Any readers truly interested in dives well beyond 1000 feet of seawater will find a lot to learn and marvel over in Triangle. Readers just along for the exciting sci-fi ride will be equally happy to have spent time in John Clarke’s imaginative world. I look forward to his predicted December release of the third novel in this series.”


Anyway you look at it, these two fun novels contain a cram course in the rarest type of diving there is, diving with hydrogen as a breathing gas.


Diving with Hydrogen – It’s a Gas

When most people think of hydrogen, they think of the fuel that stars burn in their nuclear fires, the hydrogen bomb, or the Hindenburg disaster. Hydrogen is known for its combustibility and explosiveness. Not many people would think of diving underwater with it.

Technical divers breathe various gas blends, using mixtures of nitrogen, oxygen and even helium. But leave it to the ever inventive Swedes, makers of some of the best diving equipment in the world, to use hydrogen as an experimental diving gas as early as the 1940s.

Hydrogen will not burn under two conditions; if there is too little hydrogen, or too much hydrogen and not enough oxygen. A gas mixture (air or oxygen) with less than 4% hydrogen will not burn, and with more than 94% hydrogen in oxygen (or 75% hydrogen in air), the gas mixture will also not burn. So 100% hydrogen will not burn, unless it leaks out of its container and gets diluted in air. And then if there is an ignition source, woosh, a la Hindenburg.


A diver with supposed nitrogen narcosis. Photo credit, Daniel Kwok on flickr.

So why would anyone consider breathing hydrogen? When diving deeper than a few meters, you need a so-called diluent gas to mix with oxygen. Air is a mixture of nitrogen and oxygen, and when compressed, that nitrogen becomes narcotic, leading to nitrogen narcosis, or “rapture of the deep”. When air is compressed it also becomes dense, making it more difficult to breathe than air is at the surface.

Helium, often used by deep diving Navy and technical divers, is less dense than nitrogen and therefore is easier to breathe at depth. Furthermore, it is not narcotic, so no more “rapture of the deep”.

But for seriously deep diving, greater than about 450 msw (~1500 fsw), even a mixture of helium and oxygen becomes dense enough to impede breathing. One solution is to use an even lighter gas, hydrogen.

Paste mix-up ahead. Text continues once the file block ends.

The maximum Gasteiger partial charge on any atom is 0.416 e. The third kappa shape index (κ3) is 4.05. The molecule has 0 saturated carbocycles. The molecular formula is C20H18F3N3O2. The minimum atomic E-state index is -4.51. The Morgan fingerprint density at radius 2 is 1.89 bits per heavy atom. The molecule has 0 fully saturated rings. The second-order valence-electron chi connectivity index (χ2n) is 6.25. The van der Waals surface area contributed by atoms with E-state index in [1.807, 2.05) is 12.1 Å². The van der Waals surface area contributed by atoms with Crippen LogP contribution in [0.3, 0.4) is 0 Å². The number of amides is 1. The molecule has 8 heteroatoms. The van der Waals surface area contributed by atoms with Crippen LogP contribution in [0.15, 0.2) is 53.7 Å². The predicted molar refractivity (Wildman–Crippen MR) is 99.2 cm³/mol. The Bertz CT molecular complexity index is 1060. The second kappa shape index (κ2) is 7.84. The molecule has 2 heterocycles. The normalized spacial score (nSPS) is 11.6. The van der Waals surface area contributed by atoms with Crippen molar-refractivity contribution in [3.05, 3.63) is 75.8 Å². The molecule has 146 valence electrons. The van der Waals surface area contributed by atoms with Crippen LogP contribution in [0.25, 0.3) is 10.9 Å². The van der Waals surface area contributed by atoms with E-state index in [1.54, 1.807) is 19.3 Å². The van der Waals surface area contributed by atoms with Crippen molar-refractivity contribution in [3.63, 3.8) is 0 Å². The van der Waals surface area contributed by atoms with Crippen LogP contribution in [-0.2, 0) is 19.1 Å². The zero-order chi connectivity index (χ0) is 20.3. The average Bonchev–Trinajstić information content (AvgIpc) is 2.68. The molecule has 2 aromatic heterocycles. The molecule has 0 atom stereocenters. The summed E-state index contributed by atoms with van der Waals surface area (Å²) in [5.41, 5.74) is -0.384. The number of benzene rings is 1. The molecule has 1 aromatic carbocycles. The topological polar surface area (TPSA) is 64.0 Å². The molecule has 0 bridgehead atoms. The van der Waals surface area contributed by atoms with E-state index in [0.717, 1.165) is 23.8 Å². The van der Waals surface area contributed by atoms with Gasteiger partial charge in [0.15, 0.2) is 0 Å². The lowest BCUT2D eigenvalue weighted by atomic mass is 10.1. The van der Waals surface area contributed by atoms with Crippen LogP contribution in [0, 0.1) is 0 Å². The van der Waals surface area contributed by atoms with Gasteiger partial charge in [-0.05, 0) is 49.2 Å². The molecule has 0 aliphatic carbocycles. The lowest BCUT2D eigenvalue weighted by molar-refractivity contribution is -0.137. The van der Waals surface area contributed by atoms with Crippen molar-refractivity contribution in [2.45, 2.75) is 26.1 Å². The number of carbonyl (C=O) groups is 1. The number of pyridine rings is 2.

Experimental hydrogen-helium-oxygen gas mixtures have been used by COMEX in France to slightly exceed, at 2290 fsw (701 msw), the U.S. deep diving record (2250 fsw, 686 msw) set using a mixture of helium, nitrogen and oxygen.

Hydrogen has one annoying property — it is narcotic. It is far less narcotic than hyperbaric nitrogen, and some narcosis seems to be necessary to counteract the deleterious effects of the High Pressure Nervous Syndrome (HPNS). However, unlike nitrogen narcosis, which is akin to mild alcohol intoxication, hydrogen narcosis is reported to be psychotropic, inducing at great depth altered realities akin to those produced by LSD.

I once was conducting medical research on a 450 msw dive at the German GUSI deep diving chamber, and one of the divers was a French diver who had been a subject on the French hydrogen dives. He reported, without going into detail, that he did not like the effects of hydrogen at all. It was strange, he said. On the other hand, the same diver did very well on the helium-nitrogen-oxygen gas mixture used at GUSI and Duke University.

That some exotic gases on deep experimental dives would be considered strange is an understatement. Deep hydrogen has been reported to produce out of body experiences, something that a person as well grounded as a professional diver would consider frighteningly bizarre.

Swedish diver Arne Zetterström

The Swedes, and Arne Zetterström in particular, were interested in hydrogen diving during World War II for a simple reason; they wanted to dive deep, without the effects of nitrogen narcosis, but did not have access to helium. Most helium comes from gas wells in the United States and Russia. So, looking for another diluent gas other than helium, Zetterström briefly considered two constituents of intestinal gas (flatus), namely methane and hydrogen. Arguably, it was easy for the Swedes to produce plenty of methane and hydrogen. Just how they planned to do that is something I never asked.

Eventually, hydrogen was chosen for the Swedish dives simply because hydrogen was less dense than methane.

In principle, hydrogen could be used by a deep technical diver, but only at depths deeper than 132 fsw (5 atmospheres), a depth which would turn the noncombustible 4% oxygen in hydrogen gas mix into a so-called normoxic gas mixture, meaning it would have about as many oxygen molecules per breath as air at the surface. If the diver attempted to come shallower on that same gas mixture, he would lose consciousness due to hypoxia.

Since helium is not a combustible gas it does not have gas mixture restrictions. As long as  a helium-oxygen gas mixture contains the right amount of oxygen (not too much and not too little), then it will be safe. Both nitrogen and helium are therefore far preferred over either of the flammable gases methane and hydrogen  for use in breathing gas mixtures for diving.

Nevertheless, as divers continue to explore ways of diving deeper, it is certainly possible that hydrogen and other exotic gases may eventually play a role in deep life-support. Who knows, perhaps a perfect gas mixture will involve a blend of hydrogen and methane along with oxygen. If so, perhaps we could call it, oh I don’t know, maybe … Flatogen!